Patients frequently ask about the time needed for recovery after plastic surgery. Fitting a plastic surgery procedure into a busy schedule can be a challenge. Recovery is a very broad term that means different things to different people, depending upon the patient’s vocation and life situation. Because patients’ needs for recovery after plastic surgery is so widely varied, it is always discussed with patients related to their specific situation. All patient questions related to recovery are addressed before and after surgery.
Recovery after plastic surgery is usually relatively brief. For most elective plastic surgery procedures, the recovery period for most activities is a week or less. It is important to follow post-operative instructions provided by the plastic surgeon. It is also important to have close follow-up after surgery because the post-operative plan may change depending on the patient’s particular situation. The post-operative plan is only a starting plan, so modification is not uncommon.
Returning to Daily Activities
Recovery may include returning to daily living activities. As detailed in the post-operative instructions, a return to daily living activities as soon as possible is desirable to ensure circulation. Returning to daily living activities within 24 hours is possible with most plastic surgery procedures. Daily living activities in this context means independent living activities at home such as dressing, preparing meals, and bathing. Many patients can return to daily living activities the day of surgery immediately after the effects of anesthesia have subsided. A good guideline to follow is using comfort level as a guide.
Returning to Work
Many patients that seek plastic surgery procedures are actively employed. In this context, when patients use the term “recovery time,” they are really asking how long it will be before they are able to return to work. In some circumstances, employers will allow return to work with limitations. In some circumstances, employers will allow return to work part time until the patient is able to participate in a full schedule. It is helpful to define the specific employment circumstances prior to surgery to best allow for planning of the recovery period.
Returning to Full-Time Child Care
Recovery may mean providing child care. For patients that are stay-at-home moms (which is the equivalent of at least 2 full time jobs), recovery time is how long it will take to resume child care. This is especially true for toddler-age children that require a lot of time for daily activities. Anticipating and planning for child care is commonly done for patients getting plastic surgery.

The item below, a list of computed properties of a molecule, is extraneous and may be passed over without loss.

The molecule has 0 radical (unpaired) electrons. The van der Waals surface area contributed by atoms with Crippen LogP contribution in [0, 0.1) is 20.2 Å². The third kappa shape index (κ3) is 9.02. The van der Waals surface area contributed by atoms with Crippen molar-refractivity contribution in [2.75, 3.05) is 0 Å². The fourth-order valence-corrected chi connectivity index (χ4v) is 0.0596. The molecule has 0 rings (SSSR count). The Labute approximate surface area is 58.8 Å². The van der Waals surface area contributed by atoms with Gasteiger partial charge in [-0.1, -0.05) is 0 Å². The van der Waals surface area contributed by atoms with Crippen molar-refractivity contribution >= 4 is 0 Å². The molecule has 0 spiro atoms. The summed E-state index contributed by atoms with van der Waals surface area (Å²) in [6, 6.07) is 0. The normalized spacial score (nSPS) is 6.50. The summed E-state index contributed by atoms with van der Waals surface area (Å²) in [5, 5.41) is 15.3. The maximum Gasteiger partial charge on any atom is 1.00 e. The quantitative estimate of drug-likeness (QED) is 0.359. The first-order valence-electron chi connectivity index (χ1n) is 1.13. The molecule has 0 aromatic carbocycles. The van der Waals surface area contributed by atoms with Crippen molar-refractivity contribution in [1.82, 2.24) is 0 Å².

Returning to Exercise
Recovery may also mean return to exercise. Many patients that get plastic surgery exercise on a regular basis. Some patients engage in fitness competition and understandably do not want activity restrictions for an extended period of time. As with daily living activities, exercise after plastic surgery helps maintain healthy circulation, which is very important.
After, surgery there is always some degree of swelling, and in some patients, there is also bruising. This is true even for young healthy patients. These post-operative changes usually resolve very quickly. Some plastic surgery procedures are more visible than others. Patients that work in public, like a television news broadcaster, may wish to take more time for recovery. For example, a rhinoplasty (nose reshaping) procedure cannot be concealed with clothing as can some other plastic surgery procedures. In this circumstance, the time taken for recovery is a personal choice.
Unless otherwise instructed, patients should not return to full activity immediately after plastic surgery. Returning to full activity too soon can result in a “setback,” meaning the recovery may end up taking longer than expected. Returning to full activity too soon can also result in wound complications. For example, stress on a wound from activity early in the healing process can result in physical separation of the wound. If there are no wound healing risk factors (meaning normal wound healing can occur) the risk of wound separation diminishes quickly after surgery (days, not weeks or months) as wound healing proceeds. It is during this early period in wound healing that care must be taken to protect the integrity of the wound. This varies widely depending on a myriad of factors.
Recovery time after plastic surgery means different things to different people. So, the times will vary from patient to patient depending upon each patient’s specific situation. Because of the variation in recovery time from patient to patient, estimates for recovery time are generally on the “long side” for most activities.
For more personalized information about how long recovery will take for a specific procedure, please contact our practice to schedule a consultation.Previous Post Next Post